Health care numbers are interesting to Angela Russell but they only become important when you remember what they represent, Russell said.
"Data rankings are a starting point, not an endpoint, and the key is using that information to take action," Russell said. "You have to remember, this data is alive. It represents families and individuals and communities."
Russell is the engagement lead for the County Health Rankings and Roadmaps program at the University of Wisconsin Population Health Institute. Yesterday, she was in the Capitol Building to talk about using federal and state health care data to make policy changes at the local level. The event was part of a California Health Policy Forum briefing called: "Health Rankings for Communities Across California: Using Data To Improve Population Health." The event was funded in part by California HealthCare Foundation, which publishes California Healthline.
"We have recently seen national and state efforts to provide data at the local level," said event moderator Karen Shore of the Center for Health Improvement, which organized the event. "More and more, we're seeing that being healthy means more than getting medical care. Where we live matters."
David Radley, senior health policy analyst for the Institute for Healthcare Improvement and project director for The Commonwealth Fund, said health system scorecards can help inform health care policy decisions. Scorecards can measure access, prevention, treatment, avoidable hospital use and healthy lives to map out successes and hot spots.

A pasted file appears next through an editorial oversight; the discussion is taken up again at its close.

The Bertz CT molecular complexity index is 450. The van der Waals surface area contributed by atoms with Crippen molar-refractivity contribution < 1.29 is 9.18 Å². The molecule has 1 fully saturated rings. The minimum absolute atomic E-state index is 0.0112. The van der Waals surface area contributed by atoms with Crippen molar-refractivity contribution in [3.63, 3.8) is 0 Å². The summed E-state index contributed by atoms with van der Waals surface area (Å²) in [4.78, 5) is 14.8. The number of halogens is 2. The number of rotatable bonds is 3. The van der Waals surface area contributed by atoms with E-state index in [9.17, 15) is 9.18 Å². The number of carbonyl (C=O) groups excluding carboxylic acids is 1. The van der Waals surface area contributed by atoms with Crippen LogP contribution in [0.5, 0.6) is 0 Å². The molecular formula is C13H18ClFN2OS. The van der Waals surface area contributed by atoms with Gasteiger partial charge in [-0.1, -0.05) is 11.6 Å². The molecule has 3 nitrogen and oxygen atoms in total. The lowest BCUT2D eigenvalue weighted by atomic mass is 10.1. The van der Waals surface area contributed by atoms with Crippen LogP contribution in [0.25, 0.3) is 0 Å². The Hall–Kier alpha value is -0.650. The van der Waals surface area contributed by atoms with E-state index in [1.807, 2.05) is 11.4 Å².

"We know spending is a major concern, it hits families by needing to pay much higher premiums," Radley said. "There has been a big shift in the last eight years, with a majority of families now paying 20% or more of their family income on health care. Premiums rose 74% in the past eight years, and that's symptomatic of why we need to fix health care."
John Kim, director of the Healthy City Project, gave a number of examples of how health information can be used to institute change on the local level.
"There was one neighborhood in L.A. where this beautiful library was built and it went unused," Kim said. When he stood on the steps of that library, Kim said, it was easy to see why. "The park across the street was run down, there were recycling centers down the street, and a number of pay-by-the-hour hotels, and a big liquor store, where on the side it was basically an open-air bar."
Kim said the Healthy City program got 200 residents to map out where the specific problems in the neighborhood were, which places they felt threatened or in danger, and then translated all that input into a map the city could use to target cleanup efforts.
The result, Kim said, was the eventual transformation of a beat-up, scary neighborhood into a community. "So it's not just the geeky data or the whiz-bang website," Kim said, "but about the changes that can take place by using that data."